I finally finished Kelly Sundberg’s memoir, Goodbye Sweet Girl: A Story of Domestic Abuse and Survival, this morning. I’d been wanting to delve in for a while now, and had started her book at least a couple of months ago, I think, but I read the bulk of it in the last week and a half.
Kelly and I are Facebook friends, but we have not met in person. I am wary of that, usually—being Facebook friends with someone you don’t know—(even though I asked her, which I would normally not do). I was moved by some shorter creative nonfiction essays of hers I read online, and we share many writer friends in common. Now, we are slated to be on the same panel at a writing conference (I invited her). That—as a little background.
About her book: I realized that it’s been a while since I’ve read a full-length memoir. I recently read a couple of books of essays and a novel, and in general have been reading essay collections or individual essays online. I enjoyed the longer, sustained narrative and the chance to get to know the narrator in that context and structure. Sundberg’s voice is conversational, intimate, open—I felt as though a friend—maybe not my best friend, but a good friend—was telling me the most important story of her life. As a reader, it was a privilege to be in that position—to be trusted in that way.
Certainly, parts of Goodbye, Sweet Girl were difficult to read: the scenes in which there is violence and the narrator despairs, stuck between a rock and a hard place. Sundberg shows what it is like to be in the situation of making so little money as an adjunct professor and the reality of the challenge / impossibility of raising a child without a second income. So many women are unable to leave abusive situations, because of these economic circumstances. And these circumstances are far, far too common.
She describes and takes the reader through her situation—how she came to be with her ex-husband, how some of the times were good, and what happened when his rages turned violent and the violence escalated. Sundberg also describes growing up in a small town in Idaho, a place I’ve never been, and I appreciated the details of the setting. The book also takes place in West Virginia—another area of the country I don’t know. Reading Sundberg’s book allowed me the opportunity to experience those places vicariously, and to learn about them.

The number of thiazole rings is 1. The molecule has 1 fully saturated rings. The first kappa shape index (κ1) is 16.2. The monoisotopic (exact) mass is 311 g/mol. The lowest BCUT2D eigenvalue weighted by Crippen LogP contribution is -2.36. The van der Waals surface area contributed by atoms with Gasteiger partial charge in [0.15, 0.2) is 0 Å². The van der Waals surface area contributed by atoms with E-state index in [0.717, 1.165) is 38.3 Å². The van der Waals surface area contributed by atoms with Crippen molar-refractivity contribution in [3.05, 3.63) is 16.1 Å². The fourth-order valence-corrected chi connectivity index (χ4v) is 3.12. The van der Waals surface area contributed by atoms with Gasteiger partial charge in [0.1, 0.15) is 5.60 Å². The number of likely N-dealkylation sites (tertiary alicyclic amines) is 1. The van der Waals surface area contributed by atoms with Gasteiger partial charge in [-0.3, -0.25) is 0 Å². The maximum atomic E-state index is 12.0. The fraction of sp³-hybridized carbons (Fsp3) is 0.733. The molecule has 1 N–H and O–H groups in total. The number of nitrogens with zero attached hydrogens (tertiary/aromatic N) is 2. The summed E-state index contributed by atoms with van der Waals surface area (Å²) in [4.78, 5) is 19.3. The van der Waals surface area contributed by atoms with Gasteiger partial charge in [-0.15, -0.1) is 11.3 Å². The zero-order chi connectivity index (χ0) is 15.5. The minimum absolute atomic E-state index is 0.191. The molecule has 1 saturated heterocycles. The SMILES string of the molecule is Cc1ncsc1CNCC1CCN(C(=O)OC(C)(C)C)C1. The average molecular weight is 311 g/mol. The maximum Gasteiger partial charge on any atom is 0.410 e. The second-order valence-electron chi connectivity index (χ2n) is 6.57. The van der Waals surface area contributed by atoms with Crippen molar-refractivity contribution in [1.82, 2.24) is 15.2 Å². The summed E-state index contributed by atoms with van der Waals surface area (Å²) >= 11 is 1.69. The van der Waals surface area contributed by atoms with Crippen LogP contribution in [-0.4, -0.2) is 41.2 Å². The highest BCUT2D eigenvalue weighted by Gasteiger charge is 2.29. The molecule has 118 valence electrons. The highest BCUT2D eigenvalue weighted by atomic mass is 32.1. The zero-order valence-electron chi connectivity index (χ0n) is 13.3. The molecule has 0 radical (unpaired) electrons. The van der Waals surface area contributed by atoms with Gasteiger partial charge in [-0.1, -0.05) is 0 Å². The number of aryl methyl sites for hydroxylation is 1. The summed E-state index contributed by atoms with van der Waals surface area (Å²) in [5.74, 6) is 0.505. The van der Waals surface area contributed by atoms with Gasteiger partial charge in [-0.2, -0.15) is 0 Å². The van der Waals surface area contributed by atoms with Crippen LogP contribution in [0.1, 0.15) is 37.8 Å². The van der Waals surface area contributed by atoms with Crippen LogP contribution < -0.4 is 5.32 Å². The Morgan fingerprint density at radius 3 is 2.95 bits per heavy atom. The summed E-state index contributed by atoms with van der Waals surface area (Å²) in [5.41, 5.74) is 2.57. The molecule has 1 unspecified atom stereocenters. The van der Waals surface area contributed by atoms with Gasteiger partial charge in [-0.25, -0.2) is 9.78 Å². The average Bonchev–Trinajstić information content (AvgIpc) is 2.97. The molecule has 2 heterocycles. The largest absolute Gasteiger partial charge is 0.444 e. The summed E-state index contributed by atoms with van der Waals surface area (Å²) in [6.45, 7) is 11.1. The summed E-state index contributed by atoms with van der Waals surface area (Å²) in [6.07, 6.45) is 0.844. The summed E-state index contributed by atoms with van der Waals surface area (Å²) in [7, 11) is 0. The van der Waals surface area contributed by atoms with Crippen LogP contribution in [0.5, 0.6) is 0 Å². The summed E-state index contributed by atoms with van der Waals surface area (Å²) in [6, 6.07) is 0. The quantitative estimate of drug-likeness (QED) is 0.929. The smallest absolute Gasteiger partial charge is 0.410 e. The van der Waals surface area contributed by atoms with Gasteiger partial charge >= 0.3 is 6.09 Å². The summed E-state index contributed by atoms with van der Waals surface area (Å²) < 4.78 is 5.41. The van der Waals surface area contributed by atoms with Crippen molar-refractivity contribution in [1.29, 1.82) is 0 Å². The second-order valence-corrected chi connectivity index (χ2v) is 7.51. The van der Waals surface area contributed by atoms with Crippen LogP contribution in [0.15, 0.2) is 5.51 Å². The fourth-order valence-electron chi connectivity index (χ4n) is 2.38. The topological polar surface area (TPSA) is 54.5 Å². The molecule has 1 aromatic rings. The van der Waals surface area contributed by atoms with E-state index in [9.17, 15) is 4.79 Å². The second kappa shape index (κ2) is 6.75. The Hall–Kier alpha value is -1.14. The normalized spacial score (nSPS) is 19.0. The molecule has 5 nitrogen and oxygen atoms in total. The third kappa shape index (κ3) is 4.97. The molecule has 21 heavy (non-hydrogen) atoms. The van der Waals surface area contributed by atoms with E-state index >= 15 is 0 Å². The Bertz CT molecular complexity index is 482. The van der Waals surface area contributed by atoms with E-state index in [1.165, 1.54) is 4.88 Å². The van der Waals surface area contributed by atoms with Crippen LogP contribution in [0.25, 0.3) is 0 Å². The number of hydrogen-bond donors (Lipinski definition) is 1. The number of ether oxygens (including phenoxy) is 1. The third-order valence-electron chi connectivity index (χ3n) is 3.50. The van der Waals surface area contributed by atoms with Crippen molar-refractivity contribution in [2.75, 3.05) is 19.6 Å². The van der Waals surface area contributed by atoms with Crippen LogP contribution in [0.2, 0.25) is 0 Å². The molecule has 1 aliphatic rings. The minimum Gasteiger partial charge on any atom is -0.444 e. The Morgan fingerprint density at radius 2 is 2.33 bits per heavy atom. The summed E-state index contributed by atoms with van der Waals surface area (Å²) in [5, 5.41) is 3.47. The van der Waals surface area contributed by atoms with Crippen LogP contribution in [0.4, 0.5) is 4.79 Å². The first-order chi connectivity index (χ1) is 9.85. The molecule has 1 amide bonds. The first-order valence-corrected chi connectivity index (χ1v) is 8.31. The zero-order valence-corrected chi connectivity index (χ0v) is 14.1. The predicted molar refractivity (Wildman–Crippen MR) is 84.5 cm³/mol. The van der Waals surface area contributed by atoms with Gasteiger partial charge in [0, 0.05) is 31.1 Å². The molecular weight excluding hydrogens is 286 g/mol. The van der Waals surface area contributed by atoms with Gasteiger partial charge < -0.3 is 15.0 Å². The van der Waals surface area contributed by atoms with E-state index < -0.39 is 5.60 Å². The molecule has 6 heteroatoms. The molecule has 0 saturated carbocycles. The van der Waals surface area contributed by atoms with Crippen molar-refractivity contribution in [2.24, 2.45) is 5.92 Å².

I do recommend this book—with the caveat that I imagine it could be potentially triggering depending on the reader’s personal experiences. However, what came through for me was Sundberg’s determination, spirit of survival, ability to go forward and to create a new life for herself and her son. And that made it a positive book—learning how someone else who found herself in a bad situation made it through.
4 comments on “Week 3: Goodbye, Sweet Girl”
Another book I have to read! There’s a great interview with Kelly Sundberg in Guernica: https://www.guernicamag.com/kelly-sundberg-the-most-painful-things-anyones-ever-said-to-you/ that put her on my radar, especially for the incredibly moving words she has to say about forgiveness:
“I believe in forgiveness but I don’t believe in what so many people conceptualize as forgiveness. I don’t think forgiving someone for something means that we have to forget what they’ve done or make allowances. I don’t believe that the only route to healing is through forgiveness. I think that’s a very dangerous notion that if we want to heal from something, we have to forgive first. It puts a lot of pressure on women particularly to make a lot of allowances for the behavior of men.”
This resonated so much with me that I had to write it down in my reading notebook that I usually reserve for excerpts from books. Now I know I have to read her memoir. Thank you, Sejal!
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Nadia, thanks for reading and for linking to the Guernica interview! And for that quote…there’s a lot there to think about.
Also, Nadia–you’re welcome to borrow my copy if you like!
Thanks, Sejal and Nadia, for calling our attention to Kelly Sundberg. I’ll check out that Guernica interview.
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